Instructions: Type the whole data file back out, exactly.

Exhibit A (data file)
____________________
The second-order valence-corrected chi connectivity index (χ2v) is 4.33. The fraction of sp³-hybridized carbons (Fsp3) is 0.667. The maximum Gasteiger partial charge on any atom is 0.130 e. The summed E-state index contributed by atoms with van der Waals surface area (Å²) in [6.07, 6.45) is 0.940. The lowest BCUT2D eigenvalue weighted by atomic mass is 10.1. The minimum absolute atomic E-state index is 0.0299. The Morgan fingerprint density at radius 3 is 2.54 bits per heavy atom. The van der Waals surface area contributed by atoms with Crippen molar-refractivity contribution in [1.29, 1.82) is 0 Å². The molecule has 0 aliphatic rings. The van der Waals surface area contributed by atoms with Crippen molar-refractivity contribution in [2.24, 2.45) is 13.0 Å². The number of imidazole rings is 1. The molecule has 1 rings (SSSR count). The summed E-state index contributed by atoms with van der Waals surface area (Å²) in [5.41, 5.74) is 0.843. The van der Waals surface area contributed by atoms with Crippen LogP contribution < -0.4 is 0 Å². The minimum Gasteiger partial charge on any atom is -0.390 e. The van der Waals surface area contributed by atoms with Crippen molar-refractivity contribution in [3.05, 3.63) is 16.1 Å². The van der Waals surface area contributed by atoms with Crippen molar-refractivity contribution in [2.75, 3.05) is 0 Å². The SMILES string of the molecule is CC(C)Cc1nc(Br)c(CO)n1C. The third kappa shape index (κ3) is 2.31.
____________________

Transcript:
The second-order valence-corrected chi connectivity index (χ2v) is 4.33. The fraction of sp³-hybridized carbons (Fsp3) is 0.667. The maximum Gasteiger partial charge on any atom is 0.130 e. The summed E-state index contributed by atoms with van der Waals surface area (Å²) in [6.07, 6.45) is 0.940. The lowest BCUT2D eigenvalue weighted by atomic mass is 10.1. The minimum absolute atomic E-state index is 0.0299. The Morgan fingerprint density at radius 3 is 2.54 bits per heavy atom. The van der Waals surface area contributed by atoms with Crippen molar-refractivity contribution in [1.29, 1.82) is 0 Å². The molecule has 0 aliphatic rings. The van der Waals surface area contributed by atoms with Crippen molar-refractivity contribution in [2.24, 2.45) is 13.0 Å². The number of imidazole rings is 1. The molecule has 1 rings (SSSR count). The summed E-state index contributed by atoms with van der Waals surface area (Å²) in [5.41, 5.74) is 0.843. The van der Waals surface area contributed by atoms with Crippen LogP contribution < -0.4 is 0 Å². The minimum Gasteiger partial charge on any atom is -0.390 e. The van der Waals surface area contributed by atoms with Crippen molar-refractivity contribution in [3.05, 3.63) is 16.1 Å². The van der Waals surface area contributed by atoms with Crippen molar-refractivity contribution in [2.75, 3.05) is 0 Å². The SMILES string of the molecule is CC(C)Cc1nc(Br)c(CO)n1C. The third kappa shape index (κ3) is 2.31.